We have seen that the mission of Christ to the dead was spoken of by Isaiah in the forty-second chapter. The same great prophet utters a prediction in the twenty-fourth chapter as follows: “The earth is also defiled under the inhabitants thereof, because they have transgressed the laws, changed the ordinances, broken the everlasting covenant.” The context shows clearly that this prophecy refers to the last days, because it predicts that “the inhabitants of the earth are burned and but few men left.” The term “everlasting covenant” cannot refer to the Mosaic law, which existed under the lesser priesthood. This law consisted in the rites and ceremonies of the offering of sacrifice, pointing to the great sacrifice of the Messiah, and of the law of carnal commandments, which served, Paul says, as a schoolmaster to bring them to Christ. The Mosaic law was done away in Him, because he fulfilled the law.  It was not everlasting. Breaking the everlasting covenant must, therefore, refer to an apostasy from the fullness of the Gospel as instituted by the Savior.  (Matthias F. Cowley, Cowley’s Talks on Doctrine, p 126-237)

The Latter-day Saints have been so repeatedly and generally misrepresented and maligned, that ordinarily little has been done by way of refutation.  Were the people to undertake to meet every lie uttered against them and set it right, they would devote the whole of their lives to it and then die without accomplishing the desired object.  But there are times when a refutation is necessary; when the whole people awake in earnestness to deny the misrepresentations of those who purposely and wilfully assail them.  (Junius F. Wells, The Contributor, Vol. XIII, No. 1, November 1891, P. 52)

Praying with Hands Raised:

I will therefore that men pray every where, lifting up holy hands, without wrath and doubting.  (1 Timothy 2:8)

[At the meeting] Joseph then gave instruc­tion to prepare their minds.  He told them to kneel and pray with uplifted hands. (Remembrances of Zebedee Coltrin, quoted in Andrew Ehat’s Master’s Thesis, “Joseph Smith’s Introduction of Temple Ordinances and the 1844 Mormon Succession Question.” BYU, December 1982, p. )

That your incomings may be in the name of the Lord; that your outgoings may be in the name of the Lord; that all your salutations may be in the name of the Lord, with uplifted hands unto the Most High. * * *   And when any shall come in after him, let the teacher arise, and with uplifted hands to heaven, yea, even directly, salute his brother or brethren with these words:  (D&C 88:120, 132)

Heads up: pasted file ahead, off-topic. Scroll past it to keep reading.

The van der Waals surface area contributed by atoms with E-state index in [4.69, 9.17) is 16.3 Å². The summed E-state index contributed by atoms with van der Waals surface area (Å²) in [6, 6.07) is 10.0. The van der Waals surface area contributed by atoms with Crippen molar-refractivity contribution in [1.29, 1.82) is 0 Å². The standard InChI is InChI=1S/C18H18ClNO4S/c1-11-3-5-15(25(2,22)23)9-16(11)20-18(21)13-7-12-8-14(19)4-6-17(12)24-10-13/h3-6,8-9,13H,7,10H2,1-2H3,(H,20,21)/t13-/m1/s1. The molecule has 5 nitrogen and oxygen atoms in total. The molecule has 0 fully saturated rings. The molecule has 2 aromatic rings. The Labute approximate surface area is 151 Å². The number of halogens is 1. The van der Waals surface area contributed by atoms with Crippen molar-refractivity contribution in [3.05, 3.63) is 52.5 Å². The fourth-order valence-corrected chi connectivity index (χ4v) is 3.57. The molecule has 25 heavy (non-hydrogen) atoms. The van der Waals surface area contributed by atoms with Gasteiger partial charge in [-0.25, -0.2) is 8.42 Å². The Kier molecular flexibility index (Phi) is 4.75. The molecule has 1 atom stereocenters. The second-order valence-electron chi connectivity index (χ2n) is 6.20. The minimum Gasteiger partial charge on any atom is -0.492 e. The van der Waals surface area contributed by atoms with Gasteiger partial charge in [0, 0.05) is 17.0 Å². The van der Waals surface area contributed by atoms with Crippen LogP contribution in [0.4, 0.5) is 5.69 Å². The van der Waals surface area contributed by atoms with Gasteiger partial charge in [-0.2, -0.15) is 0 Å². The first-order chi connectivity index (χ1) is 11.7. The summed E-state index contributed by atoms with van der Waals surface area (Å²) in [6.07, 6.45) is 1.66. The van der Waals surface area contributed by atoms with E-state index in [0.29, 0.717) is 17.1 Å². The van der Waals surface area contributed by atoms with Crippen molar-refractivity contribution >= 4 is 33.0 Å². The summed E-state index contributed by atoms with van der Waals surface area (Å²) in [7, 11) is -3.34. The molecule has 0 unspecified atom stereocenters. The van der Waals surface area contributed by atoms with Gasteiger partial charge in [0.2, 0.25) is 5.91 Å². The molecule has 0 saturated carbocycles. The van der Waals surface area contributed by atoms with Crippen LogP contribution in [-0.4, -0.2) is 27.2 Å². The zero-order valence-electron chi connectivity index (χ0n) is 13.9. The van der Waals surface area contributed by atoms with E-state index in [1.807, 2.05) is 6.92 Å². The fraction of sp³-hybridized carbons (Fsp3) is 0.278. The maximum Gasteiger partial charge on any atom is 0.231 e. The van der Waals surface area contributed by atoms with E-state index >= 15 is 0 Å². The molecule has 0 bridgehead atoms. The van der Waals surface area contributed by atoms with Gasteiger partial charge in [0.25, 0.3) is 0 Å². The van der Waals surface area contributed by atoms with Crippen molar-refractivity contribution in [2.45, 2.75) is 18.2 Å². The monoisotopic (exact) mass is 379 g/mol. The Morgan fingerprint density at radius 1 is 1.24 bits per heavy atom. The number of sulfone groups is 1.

That your incomings may be in the name of the Lord, that your outgoings may be in the name of the Lord, that all your salutations may be in the name of the Lord, with uplifted hands unto the Most High— . . . And that all their salutations may be in the name of the Lord, with holy hands, uplifted to the Most High;  (D&C 109:9, 19)

And when ye spread forth your hands, I will hide mine eyes from you: yea, when ye make many prayers, I will not hear: your hands are full of blood. (Isaiah 1:15)

Shem was Melchizedek:

From this definite account of driving the “nations apart, when the ancient hills did bow,” all reflecting minds may judge that man was scattered over the whole face of the earth:  And with the superior knowledge of men like Noah, Shem, (who was Melchisedec) and Abraham, the father of the faithful, three cotemporaries, holding the keys of the highest order of the priesthood:  connecting the creation, and fall; memorizing the righteous of Enoch; and glorying in the construction of the ark for the salvation of a world; still retaining the model and pattern of that ark, than which a greater, ah, we may say, half so great a vessel has never been built since. (Times and Seasons, December 15, 1844, Vol 23, page 746.)

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“….because the things of God are of deep import; and time, and experience, and careful and ponderous and solemn thoughts can only find them out.”  (Joseph Smith, TPJS, p. 137)

“I advise all to go on to perfection, and search deeper and deeper into the mysteries of Godliness.”  (Joseph Smith, TPJS, p. 364)

“Truth is a pursuit too difficult for most men to accept, and the sacrificial demands at its altar will almost extinguish their numbers.”  (anonymous)

“If any man attempts to refute what I am about to say, after I have made it plain, let him be accursed.”  (Joseph Smith, TLC D&C 162:57, DHC 5:426)